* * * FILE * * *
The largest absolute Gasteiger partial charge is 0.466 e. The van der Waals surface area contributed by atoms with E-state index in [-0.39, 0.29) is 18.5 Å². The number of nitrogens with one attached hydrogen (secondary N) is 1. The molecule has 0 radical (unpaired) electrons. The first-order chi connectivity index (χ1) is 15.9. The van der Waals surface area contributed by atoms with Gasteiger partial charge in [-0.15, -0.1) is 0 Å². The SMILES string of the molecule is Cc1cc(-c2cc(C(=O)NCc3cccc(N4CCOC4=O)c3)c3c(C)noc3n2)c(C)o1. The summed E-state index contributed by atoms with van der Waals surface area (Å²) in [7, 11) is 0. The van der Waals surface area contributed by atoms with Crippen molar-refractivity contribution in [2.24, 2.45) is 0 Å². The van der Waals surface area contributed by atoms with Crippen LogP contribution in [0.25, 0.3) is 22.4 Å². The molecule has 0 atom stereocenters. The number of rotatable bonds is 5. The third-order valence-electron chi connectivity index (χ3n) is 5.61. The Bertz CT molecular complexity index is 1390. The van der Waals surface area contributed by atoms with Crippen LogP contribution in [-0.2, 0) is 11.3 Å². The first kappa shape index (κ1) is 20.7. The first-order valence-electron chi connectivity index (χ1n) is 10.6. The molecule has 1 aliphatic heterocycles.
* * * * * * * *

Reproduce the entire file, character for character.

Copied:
The largest absolute Gasteiger partial charge is 0.466 e. The van der Waals surface area contributed by atoms with E-state index in [-0.39, 0.29) is 18.5 Å². The number of nitrogens with one attached hydrogen (secondary N) is 1. The molecule has 0 radical (unpaired) electrons. The first-order chi connectivity index (χ1) is 15.9. The van der Waals surface area contributed by atoms with Gasteiger partial charge in [-0.15, -0.1) is 0 Å². The SMILES string of the molecule is Cc1cc(-c2cc(C(=O)NCc3cccc(N4CCOC4=O)c3)c3c(C)noc3n2)c(C)o1. The summed E-state index contributed by atoms with van der Waals surface area (Å²) in [7, 11) is 0. The van der Waals surface area contributed by atoms with Crippen molar-refractivity contribution in [2.24, 2.45) is 0 Å². The van der Waals surface area contributed by atoms with Crippen LogP contribution in [0.25, 0.3) is 22.4 Å². The molecule has 0 atom stereocenters. The number of rotatable bonds is 5. The third-order valence-electron chi connectivity index (χ3n) is 5.61. The Bertz CT molecular complexity index is 1390. The van der Waals surface area contributed by atoms with Crippen LogP contribution in [-0.2, 0) is 11.3 Å². The first kappa shape index (κ1) is 20.7. The first-order valence-electron chi connectivity index (χ1n) is 10.6. The molecule has 1 aliphatic heterocycles.